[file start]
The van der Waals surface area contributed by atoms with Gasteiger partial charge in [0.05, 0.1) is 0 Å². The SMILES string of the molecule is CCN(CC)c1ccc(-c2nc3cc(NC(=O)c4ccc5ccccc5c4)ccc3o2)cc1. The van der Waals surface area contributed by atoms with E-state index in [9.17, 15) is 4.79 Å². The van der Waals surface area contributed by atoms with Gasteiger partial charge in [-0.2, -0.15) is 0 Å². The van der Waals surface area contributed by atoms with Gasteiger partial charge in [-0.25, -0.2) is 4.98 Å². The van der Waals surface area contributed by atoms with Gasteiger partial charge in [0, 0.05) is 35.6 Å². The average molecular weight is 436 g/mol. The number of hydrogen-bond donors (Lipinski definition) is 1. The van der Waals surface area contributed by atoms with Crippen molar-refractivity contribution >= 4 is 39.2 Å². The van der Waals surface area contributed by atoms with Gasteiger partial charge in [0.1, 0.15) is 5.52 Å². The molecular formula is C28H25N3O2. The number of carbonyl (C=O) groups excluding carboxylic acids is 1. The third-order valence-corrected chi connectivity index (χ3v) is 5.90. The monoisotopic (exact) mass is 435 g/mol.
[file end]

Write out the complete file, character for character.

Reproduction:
The van der Waals surface area contributed by atoms with Gasteiger partial charge in [0.05, 0.1) is 0 Å². The SMILES string of the molecule is CCN(CC)c1ccc(-c2nc3cc(NC(=O)c4ccc5ccccc5c4)ccc3o2)cc1. The van der Waals surface area contributed by atoms with E-state index in [9.17, 15) is 4.79 Å². The van der Waals surface area contributed by atoms with Gasteiger partial charge in [-0.2, -0.15) is 0 Å². The van der Waals surface area contributed by atoms with Gasteiger partial charge in [-0.25, -0.2) is 4.98 Å². The van der Waals surface area contributed by atoms with Gasteiger partial charge in [0, 0.05) is 35.6 Å². The average molecular weight is 436 g/mol. The number of hydrogen-bond donors (Lipinski definition) is 1. The van der Waals surface area contributed by atoms with Crippen molar-refractivity contribution >= 4 is 39.2 Å². The van der Waals surface area contributed by atoms with Gasteiger partial charge in [0.1, 0.15) is 5.52 Å². The molecular formula is C28H25N3O2. The number of carbonyl (C=O) groups excluding carboxylic acids is 1. The third-order valence-corrected chi connectivity index (χ3v) is 5.90. The monoisotopic (exact) mass is 435 g/mol.